Washington

The short story: I broke my foot and left the Pacific Crest Trail near White Pass (mile 2298) on Labor Day, about two weeks shy of the Canadian border….

The long story: What a summer…. I have been back in Oakland for forty-two days now and not one of those days has passed without prolonged reflection. I still have more questions than answers and continue to be baffled/amused/depressed by my run of bad luck.

To be exact, I broke the second metatarsal in my left foot when I stumbled on a root coming into the Columbia Wilderness, south of Cascade Locks. Not realizing the severity of the injury I continued walking, for another five days and 120 miles. By the time I got to the desolate forest service road (5603) north of Mt Adams Wilderness my body, no longer able to ignore the pain, insisted that I seek medical attention. Fortunately it was Labor Day and with relative ease I was able to find a ride to Packwood, the nearest town.

The next morning I caught another ride down to the hospital in Morton. I was obviously concerned and really did not know what to expect but remained optimistic, figuring that the doctor would tell me to take three or four days off before resuming my hike.

My foot was swollen like a balloon and hurt like hell. The doctor was initially shocked and then impressed not only by the size of my foot but with the fact that I had hiked on it for so long.

The x-ray technician exclaimed from an adjoining room, “You did it!”.

“Did what?”, I asked suspiciously.

“You broke it good”.

“Ugh?”.

The following morning, with a fancy Air Cast snug around my leg, I was on an airplane bound for Oakland. Upon return I went immediately to the hospital to meet with an orthopedic specialist and get a second opinion. The doctor in Morton had cautioned me that if the bone was not properly set it might require corrective surgery. The specialist determined that surgery would not be necessary, fit me with another cast, and told me to come back in 8 weeks. They don’t even make crutches to fit someone my size – who would have guessed?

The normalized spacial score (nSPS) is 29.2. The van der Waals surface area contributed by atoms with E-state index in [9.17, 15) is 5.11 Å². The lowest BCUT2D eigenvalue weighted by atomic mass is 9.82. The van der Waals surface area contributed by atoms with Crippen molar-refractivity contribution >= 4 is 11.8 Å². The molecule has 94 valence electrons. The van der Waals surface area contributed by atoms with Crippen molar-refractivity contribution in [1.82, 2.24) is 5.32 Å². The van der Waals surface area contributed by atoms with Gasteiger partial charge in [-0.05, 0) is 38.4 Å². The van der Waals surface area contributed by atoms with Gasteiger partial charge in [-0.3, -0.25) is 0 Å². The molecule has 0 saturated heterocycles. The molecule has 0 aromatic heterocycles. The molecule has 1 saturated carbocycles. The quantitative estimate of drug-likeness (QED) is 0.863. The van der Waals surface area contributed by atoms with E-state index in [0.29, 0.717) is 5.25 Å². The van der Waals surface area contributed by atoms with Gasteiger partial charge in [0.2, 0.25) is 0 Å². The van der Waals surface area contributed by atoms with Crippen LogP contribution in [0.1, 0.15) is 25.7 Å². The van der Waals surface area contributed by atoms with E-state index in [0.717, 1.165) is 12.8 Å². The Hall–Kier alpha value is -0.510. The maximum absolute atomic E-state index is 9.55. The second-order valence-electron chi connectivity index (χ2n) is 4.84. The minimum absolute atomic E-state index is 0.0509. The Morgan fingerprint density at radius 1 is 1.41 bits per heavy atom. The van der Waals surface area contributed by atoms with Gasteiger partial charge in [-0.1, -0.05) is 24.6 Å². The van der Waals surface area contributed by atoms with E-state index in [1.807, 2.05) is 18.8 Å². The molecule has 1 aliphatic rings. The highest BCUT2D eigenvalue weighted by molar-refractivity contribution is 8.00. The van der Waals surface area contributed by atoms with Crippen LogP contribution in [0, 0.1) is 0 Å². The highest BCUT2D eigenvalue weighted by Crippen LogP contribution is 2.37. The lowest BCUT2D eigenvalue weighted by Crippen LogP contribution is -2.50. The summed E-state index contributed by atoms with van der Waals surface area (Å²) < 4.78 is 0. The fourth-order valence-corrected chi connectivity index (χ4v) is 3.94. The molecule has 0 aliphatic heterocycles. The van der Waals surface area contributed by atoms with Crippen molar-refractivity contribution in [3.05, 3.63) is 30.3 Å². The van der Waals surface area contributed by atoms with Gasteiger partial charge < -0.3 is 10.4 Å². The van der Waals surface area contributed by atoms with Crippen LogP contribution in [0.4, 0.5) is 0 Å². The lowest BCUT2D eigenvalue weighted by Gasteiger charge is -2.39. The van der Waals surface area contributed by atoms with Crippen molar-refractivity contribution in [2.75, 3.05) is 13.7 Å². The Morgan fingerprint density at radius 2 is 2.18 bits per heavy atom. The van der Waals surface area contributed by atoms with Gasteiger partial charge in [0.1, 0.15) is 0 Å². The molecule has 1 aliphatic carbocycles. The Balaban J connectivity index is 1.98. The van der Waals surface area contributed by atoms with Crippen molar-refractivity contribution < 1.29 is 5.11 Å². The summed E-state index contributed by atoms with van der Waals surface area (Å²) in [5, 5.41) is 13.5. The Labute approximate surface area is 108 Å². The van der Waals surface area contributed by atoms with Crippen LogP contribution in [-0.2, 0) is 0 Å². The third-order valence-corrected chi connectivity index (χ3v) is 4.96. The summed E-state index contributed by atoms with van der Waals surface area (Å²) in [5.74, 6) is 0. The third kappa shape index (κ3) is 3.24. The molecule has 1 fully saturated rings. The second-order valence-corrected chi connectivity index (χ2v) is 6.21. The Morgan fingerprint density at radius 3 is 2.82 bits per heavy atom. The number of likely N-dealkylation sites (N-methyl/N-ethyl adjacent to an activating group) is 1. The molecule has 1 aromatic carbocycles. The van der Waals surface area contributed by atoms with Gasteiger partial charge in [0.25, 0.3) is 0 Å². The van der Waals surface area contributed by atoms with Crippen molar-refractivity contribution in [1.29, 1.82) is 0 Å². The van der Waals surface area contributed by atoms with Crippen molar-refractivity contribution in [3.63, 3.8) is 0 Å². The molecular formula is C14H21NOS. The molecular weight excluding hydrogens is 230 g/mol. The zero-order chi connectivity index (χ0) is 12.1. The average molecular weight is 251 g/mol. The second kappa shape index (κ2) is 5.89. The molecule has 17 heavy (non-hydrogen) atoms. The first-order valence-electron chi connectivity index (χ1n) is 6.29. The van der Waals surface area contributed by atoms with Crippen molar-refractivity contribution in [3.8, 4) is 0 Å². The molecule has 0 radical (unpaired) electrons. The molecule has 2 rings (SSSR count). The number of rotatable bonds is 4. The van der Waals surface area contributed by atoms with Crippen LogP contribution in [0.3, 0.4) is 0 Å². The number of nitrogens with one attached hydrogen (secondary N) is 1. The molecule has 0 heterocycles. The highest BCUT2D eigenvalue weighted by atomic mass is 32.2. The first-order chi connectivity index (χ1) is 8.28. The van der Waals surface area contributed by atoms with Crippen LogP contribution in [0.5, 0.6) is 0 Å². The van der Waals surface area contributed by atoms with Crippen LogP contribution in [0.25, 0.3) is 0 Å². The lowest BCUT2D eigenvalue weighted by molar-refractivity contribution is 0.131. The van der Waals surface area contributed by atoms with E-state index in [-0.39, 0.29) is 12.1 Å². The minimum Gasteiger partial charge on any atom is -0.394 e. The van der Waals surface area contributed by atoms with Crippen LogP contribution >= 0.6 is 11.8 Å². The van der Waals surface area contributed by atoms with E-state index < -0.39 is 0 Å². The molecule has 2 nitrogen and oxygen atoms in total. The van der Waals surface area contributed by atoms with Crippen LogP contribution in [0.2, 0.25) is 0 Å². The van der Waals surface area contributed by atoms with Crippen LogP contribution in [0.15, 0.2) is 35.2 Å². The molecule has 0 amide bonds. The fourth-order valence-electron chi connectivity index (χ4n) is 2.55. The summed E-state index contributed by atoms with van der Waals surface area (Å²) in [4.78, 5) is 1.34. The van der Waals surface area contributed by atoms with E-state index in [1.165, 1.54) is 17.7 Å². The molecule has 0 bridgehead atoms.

So the journey is over for now. By the time my foot heals winter will have taken firm hold of the mountains, rendering the trail impassable through much of Washington.

The transition for me has been difficult. It is hard to return under normal circumstances from an extended wilderness experience. No doubt the injury has further compounded the process – I have gone from walking 30+ miles everyday to having to rely on someone else to shop for my food.

In closing I want to say thank you to everyone who has supported Nick’s Long Walk. While we did not meet our ambitious financial goals we did raise some money and perhaps more importantly we raised awareness about the need to make the wilderness more accessible.

It has been a privilege to meet and work with all the good folks associated with Bay Area Wilderness Training. I want to offer special thanks to Kyle Macdonald, executive director of BAWT, for all the time and energy he has put into making this fundraiser a success.

All told, it was an awesome summer…. and I plan to return to Washington next summer.

** Kyle and I will be hosting a final event / slide show in San Francisco or Berkeley in early December. Details will be posted as soon as they are available. Upon completion of the event we will make a final tally of dollars raised. Additional contributions are welcome. Thanks again for all your support.